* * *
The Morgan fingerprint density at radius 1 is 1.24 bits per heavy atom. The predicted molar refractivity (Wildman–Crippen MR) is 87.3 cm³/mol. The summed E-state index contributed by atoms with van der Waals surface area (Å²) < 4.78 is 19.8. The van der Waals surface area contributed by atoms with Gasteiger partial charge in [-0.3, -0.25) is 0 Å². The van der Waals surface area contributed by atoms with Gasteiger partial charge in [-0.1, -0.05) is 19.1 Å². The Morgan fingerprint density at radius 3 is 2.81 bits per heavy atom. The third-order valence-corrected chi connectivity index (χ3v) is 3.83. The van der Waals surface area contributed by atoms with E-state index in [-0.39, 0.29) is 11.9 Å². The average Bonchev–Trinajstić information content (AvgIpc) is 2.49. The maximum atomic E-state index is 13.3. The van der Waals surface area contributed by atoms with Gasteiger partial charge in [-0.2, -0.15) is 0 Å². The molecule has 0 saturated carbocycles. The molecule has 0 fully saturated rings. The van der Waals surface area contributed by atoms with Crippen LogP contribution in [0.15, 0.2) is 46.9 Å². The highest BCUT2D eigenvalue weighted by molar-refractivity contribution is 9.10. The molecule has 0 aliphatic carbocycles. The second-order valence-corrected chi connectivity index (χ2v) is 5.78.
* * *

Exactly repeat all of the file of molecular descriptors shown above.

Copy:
The Morgan fingerprint density at radius 1 is 1.24 bits per heavy atom. The predicted molar refractivity (Wildman–Crippen MR) is 87.3 cm³/mol. The summed E-state index contributed by atoms with van der Waals surface area (Å²) < 4.78 is 19.8. The van der Waals surface area contributed by atoms with Gasteiger partial charge in [-0.3, -0.25) is 0 Å². The van der Waals surface area contributed by atoms with Gasteiger partial charge in [-0.1, -0.05) is 19.1 Å². The Morgan fingerprint density at radius 3 is 2.81 bits per heavy atom. The third-order valence-corrected chi connectivity index (χ3v) is 3.83. The van der Waals surface area contributed by atoms with E-state index in [-0.39, 0.29) is 11.9 Å². The average Bonchev–Trinajstić information content (AvgIpc) is 2.49. The maximum atomic E-state index is 13.3. The van der Waals surface area contributed by atoms with Gasteiger partial charge in [-0.2, -0.15) is 0 Å². The molecule has 0 saturated carbocycles. The molecule has 0 fully saturated rings. The van der Waals surface area contributed by atoms with Crippen LogP contribution in [0.15, 0.2) is 46.9 Å². The highest BCUT2D eigenvalue weighted by molar-refractivity contribution is 9.10. The molecule has 0 aliphatic carbocycles. The second-order valence-corrected chi connectivity index (χ2v) is 5.78.